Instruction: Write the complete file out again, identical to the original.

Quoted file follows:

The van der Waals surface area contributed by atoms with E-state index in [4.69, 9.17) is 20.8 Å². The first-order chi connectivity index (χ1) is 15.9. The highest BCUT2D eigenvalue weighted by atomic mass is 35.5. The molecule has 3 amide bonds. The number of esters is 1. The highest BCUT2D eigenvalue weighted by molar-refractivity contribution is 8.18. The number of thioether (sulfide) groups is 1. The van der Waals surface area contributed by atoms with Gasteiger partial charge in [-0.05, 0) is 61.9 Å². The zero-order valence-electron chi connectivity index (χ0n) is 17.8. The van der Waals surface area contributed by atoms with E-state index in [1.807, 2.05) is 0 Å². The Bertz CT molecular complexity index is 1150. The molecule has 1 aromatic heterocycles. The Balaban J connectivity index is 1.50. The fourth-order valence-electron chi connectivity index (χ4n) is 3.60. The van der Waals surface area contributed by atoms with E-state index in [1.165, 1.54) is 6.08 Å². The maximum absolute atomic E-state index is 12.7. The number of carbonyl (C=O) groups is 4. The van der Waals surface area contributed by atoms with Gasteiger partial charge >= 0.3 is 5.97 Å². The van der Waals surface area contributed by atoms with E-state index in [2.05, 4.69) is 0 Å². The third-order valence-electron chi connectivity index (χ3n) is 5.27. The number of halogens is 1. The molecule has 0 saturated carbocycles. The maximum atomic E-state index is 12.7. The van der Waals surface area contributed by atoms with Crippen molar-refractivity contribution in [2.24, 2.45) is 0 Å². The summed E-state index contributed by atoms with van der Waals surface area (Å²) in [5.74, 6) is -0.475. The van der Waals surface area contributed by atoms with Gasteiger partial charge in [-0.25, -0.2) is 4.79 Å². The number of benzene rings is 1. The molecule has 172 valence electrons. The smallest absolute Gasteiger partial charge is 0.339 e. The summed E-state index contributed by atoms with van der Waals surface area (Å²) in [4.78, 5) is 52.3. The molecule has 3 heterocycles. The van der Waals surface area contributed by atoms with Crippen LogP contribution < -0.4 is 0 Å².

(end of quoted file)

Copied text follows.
The van der Waals surface area contributed by atoms with E-state index in [4.69, 9.17) is 20.8 Å². The first-order chi connectivity index (χ1) is 15.9. The highest BCUT2D eigenvalue weighted by atomic mass is 35.5. The molecule has 3 amide bonds. The number of esters is 1. The highest BCUT2D eigenvalue weighted by molar-refractivity contribution is 8.18. The number of thioether (sulfide) groups is 1. The van der Waals surface area contributed by atoms with Gasteiger partial charge in [-0.05, 0) is 61.9 Å². The zero-order valence-electron chi connectivity index (χ0n) is 17.8. The van der Waals surface area contributed by atoms with E-state index in [1.807, 2.05) is 0 Å². The Bertz CT molecular complexity index is 1150. The molecule has 1 aromatic heterocycles. The Balaban J connectivity index is 1.50. The fourth-order valence-electron chi connectivity index (χ4n) is 3.60. The van der Waals surface area contributed by atoms with E-state index in [1.165, 1.54) is 6.08 Å². The maximum absolute atomic E-state index is 12.7. The number of carbonyl (C=O) groups is 4. The van der Waals surface area contributed by atoms with Gasteiger partial charge >= 0.3 is 5.97 Å². The van der Waals surface area contributed by atoms with E-state index in [2.05, 4.69) is 0 Å². The third-order valence-electron chi connectivity index (χ3n) is 5.27. The number of halogens is 1. The molecule has 0 saturated carbocycles. The maximum atomic E-state index is 12.7. The van der Waals surface area contributed by atoms with Crippen molar-refractivity contribution in [2.24, 2.45) is 0 Å². The summed E-state index contributed by atoms with van der Waals surface area (Å²) in [5.74, 6) is -0.475. The van der Waals surface area contributed by atoms with Gasteiger partial charge in [-0.25, -0.2) is 4.79 Å². The number of benzene rings is 1. The molecule has 172 valence electrons. The smallest absolute Gasteiger partial charge is 0.339 e. The summed E-state index contributed by atoms with van der Waals surface area (Å²) in [4.78, 5) is 52.3. The molecule has 3 heterocycles. The van der Waals surface area contributed by atoms with Crippen LogP contribution < -0.4 is 0 Å².